Police seek grant to secure mini drone

by Laura Bednar

Sept. 12 township trustees meeting

The Bath Township Police Department is applying for several grants, including one to establish an unmanned aerial system, or drone program. The department will apply for a $3,139 grant through the Bath Community Fund to obtain a mini drone for tasks like search and rescue operations.

“Drones [will be] a great addition to the police department and it will help Bath residents in many ways,” Trustee Sean Gaffney said.

Police Chief and Township Administrator Vito Sinopoli recently attended Unmanned Aircraft System drone operations for public safety training at the Cuyahoga Community College Western Campus in Parma. He is now a certified drone pilot. Bath police plan to use a mini drone and larger drone.

Smaller drones are used for interior searches in which the department “doesn’t want to use personnel,” according to Sinopoli. A mini drone is between 12 and 16 inches in diameter, and a large drone is between 18 and 20 inches in diameter with four fan blades.

During training, Sinopoli said he flew a larger drone so high that he could zoom in and read building signs in downtown Cleveland. He added that the drones would be heat sensitive and able to detect a person stuck in a burning building.

The department will also apply for two State Homeland Security Program grants. The first, for $165,325, would go toward purchasing new radios for the police and fire departments. The other, for $56,767, would be used to purchase equipment needed in the event of a terrorist attack.

Sinopoli said current radios in dispatch and mobile radios in cars are not equipped to handle link layer authentication, a recent standard for radio communication protection. He said the grant request is for six consolette radios, 12 mobile radios for marked and unmarked patrol units, two mobile police radios and three mobile fire radios.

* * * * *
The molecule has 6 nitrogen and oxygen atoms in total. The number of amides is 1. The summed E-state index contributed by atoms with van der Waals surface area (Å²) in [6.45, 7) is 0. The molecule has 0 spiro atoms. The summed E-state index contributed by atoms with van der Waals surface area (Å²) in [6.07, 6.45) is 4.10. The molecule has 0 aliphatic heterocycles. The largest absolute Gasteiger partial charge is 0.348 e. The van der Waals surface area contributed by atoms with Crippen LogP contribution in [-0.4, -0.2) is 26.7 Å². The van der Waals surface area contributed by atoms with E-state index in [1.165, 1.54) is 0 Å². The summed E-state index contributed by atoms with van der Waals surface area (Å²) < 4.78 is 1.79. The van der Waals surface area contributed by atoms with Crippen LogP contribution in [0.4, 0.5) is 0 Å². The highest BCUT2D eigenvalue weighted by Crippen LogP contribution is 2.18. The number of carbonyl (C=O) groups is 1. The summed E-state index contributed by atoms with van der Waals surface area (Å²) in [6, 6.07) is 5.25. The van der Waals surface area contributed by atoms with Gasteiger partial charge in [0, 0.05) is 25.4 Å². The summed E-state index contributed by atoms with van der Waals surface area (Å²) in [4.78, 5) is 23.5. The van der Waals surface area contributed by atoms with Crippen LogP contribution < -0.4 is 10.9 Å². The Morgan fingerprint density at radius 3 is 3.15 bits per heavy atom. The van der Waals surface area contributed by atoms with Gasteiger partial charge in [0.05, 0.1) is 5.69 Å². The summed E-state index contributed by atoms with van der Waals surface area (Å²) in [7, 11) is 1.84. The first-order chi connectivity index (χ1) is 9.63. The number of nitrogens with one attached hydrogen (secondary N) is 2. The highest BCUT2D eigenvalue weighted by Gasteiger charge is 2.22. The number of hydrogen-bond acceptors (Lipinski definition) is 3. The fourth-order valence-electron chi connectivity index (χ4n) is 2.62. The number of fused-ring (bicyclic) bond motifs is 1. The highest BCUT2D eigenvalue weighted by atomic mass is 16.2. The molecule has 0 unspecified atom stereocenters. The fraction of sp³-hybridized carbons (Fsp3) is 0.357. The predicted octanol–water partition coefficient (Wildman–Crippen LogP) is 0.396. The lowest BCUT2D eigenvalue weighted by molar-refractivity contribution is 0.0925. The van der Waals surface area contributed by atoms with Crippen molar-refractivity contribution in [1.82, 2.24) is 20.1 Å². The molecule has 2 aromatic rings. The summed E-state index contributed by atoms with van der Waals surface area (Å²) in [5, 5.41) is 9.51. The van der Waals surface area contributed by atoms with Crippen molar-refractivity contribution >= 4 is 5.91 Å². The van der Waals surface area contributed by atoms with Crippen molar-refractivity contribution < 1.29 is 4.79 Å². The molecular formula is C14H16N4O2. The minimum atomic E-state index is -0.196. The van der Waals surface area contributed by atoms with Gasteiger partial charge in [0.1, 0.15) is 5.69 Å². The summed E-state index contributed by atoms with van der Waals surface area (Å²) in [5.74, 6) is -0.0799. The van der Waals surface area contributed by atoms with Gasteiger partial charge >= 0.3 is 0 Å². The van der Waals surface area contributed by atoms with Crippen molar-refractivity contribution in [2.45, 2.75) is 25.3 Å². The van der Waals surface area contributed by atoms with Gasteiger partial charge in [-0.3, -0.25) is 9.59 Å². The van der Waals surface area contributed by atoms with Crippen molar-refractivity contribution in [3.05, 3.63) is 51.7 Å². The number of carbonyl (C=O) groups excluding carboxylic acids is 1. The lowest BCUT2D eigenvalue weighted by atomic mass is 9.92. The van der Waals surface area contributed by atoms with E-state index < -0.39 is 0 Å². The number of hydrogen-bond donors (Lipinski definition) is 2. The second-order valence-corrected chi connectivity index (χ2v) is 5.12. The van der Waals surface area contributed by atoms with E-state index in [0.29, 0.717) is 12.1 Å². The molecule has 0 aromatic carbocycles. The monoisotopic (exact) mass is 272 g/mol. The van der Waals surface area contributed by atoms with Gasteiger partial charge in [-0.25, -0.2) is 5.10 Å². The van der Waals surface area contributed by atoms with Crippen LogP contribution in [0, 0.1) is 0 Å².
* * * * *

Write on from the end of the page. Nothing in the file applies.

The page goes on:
The equipment for a terrorist attack includes 17 respirator masks, replacement mask filters and 10 technical communication devices to use while wearing the masks.

Fire training

Fire Chief Robert Campbell said firefighters participated in fire extinguisher training, which may be open to the community at this year’s “Fall into Nature” event.

The department will apply for a Bath Community Fund grant for fire education training equipment. Campbell said the program, “Stop the Bleed,” trains people to control blood loss in an active shooter situation or other accident. If granted, the money would go toward purchasing Stop the Bleed training aids.

Campbell said he hoped to “offer [stop the bleed] training a few times a year” to the community.

Township tent

The service department is applying for a BCF grant to purchase a multi-purpose tent for township events. Gaffney said the idea came about after a hot Memorial Day celebration. He said a tent would provide shade for the elderly, handicapped or those who are feeling unwell because of the heat. The tent would be secured with weights, rather than stakes pounded into the asphalt.

In other news:

  • Sinopoli said the township received 693 responses to the community survey.
  • Rachel Maykut was hired as a full-time executive assistant for administration for $28 an hour. Sinopoli said she has a background in marketing and communications but not public service. ∞